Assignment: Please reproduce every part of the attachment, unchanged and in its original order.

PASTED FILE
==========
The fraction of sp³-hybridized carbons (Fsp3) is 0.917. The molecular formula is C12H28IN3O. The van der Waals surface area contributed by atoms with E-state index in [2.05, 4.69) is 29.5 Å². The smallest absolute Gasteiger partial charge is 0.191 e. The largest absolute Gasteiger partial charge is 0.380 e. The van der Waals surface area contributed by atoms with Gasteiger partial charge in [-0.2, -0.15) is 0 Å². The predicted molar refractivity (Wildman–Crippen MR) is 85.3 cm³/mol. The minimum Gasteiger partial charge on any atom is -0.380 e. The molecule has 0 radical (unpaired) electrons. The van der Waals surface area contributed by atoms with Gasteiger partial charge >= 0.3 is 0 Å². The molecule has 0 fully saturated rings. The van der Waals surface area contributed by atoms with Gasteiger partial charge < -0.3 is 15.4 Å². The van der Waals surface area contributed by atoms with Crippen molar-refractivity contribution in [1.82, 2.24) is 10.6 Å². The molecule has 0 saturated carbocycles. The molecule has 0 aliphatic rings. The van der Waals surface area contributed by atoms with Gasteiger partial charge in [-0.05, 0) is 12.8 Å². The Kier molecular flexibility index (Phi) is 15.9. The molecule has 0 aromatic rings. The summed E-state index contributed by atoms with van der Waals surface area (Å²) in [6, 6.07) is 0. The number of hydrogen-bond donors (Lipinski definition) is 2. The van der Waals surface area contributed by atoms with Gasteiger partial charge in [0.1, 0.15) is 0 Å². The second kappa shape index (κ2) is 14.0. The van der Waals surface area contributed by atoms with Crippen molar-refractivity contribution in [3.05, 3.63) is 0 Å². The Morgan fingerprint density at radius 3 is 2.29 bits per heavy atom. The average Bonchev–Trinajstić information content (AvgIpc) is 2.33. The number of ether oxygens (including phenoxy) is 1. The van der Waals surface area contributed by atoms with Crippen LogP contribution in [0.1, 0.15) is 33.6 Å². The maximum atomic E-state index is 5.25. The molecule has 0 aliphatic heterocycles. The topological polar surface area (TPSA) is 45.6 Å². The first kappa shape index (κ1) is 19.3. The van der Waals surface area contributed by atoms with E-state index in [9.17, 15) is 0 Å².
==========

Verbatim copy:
The fraction of sp³-hybridized carbons (Fsp3) is 0.917. The molecular formula is C12H28IN3O. The van der Waals surface area contributed by atoms with E-state index in [2.05, 4.69) is 29.5 Å². The smallest absolute Gasteiger partial charge is 0.191 e. The largest absolute Gasteiger partial charge is 0.380 e. The van der Waals surface area contributed by atoms with Gasteiger partial charge in [-0.2, -0.15) is 0 Å². The predicted molar refractivity (Wildman–Crippen MR) is 85.3 cm³/mol. The minimum Gasteiger partial charge on any atom is -0.380 e. The molecule has 0 radical (unpaired) electrons. The van der Waals surface area contributed by atoms with Gasteiger partial charge >= 0.3 is 0 Å². The molecule has 0 fully saturated rings. The van der Waals surface area contributed by atoms with Gasteiger partial charge < -0.3 is 15.4 Å². The van der Waals surface area contributed by atoms with Crippen molar-refractivity contribution in [1.82, 2.24) is 10.6 Å². The molecule has 0 saturated carbocycles. The molecule has 0 aliphatic rings. The van der Waals surface area contributed by atoms with Gasteiger partial charge in [-0.05, 0) is 12.8 Å². The Kier molecular flexibility index (Phi) is 15.9. The molecule has 0 aromatic rings. The summed E-state index contributed by atoms with van der Waals surface area (Å²) in [6, 6.07) is 0. The number of hydrogen-bond donors (Lipinski definition) is 2. The van der Waals surface area contributed by atoms with Gasteiger partial charge in [0.1, 0.15) is 0 Å². The second kappa shape index (κ2) is 14.0. The van der Waals surface area contributed by atoms with Crippen molar-refractivity contribution in [3.05, 3.63) is 0 Å². The Morgan fingerprint density at radius 3 is 2.29 bits per heavy atom. The average Bonchev–Trinajstić information content (AvgIpc) is 2.33. The number of ether oxygens (including phenoxy) is 1. The van der Waals surface area contributed by atoms with Crippen LogP contribution in [0.1, 0.15) is 33.6 Å². The maximum atomic E-state index is 5.25. The molecule has 0 aliphatic heterocycles. The topological polar surface area (TPSA) is 45.6 Å². The first kappa shape index (κ1) is 19.3. The van der Waals surface area contributed by atoms with E-state index in [9.17, 15) is 0 Å².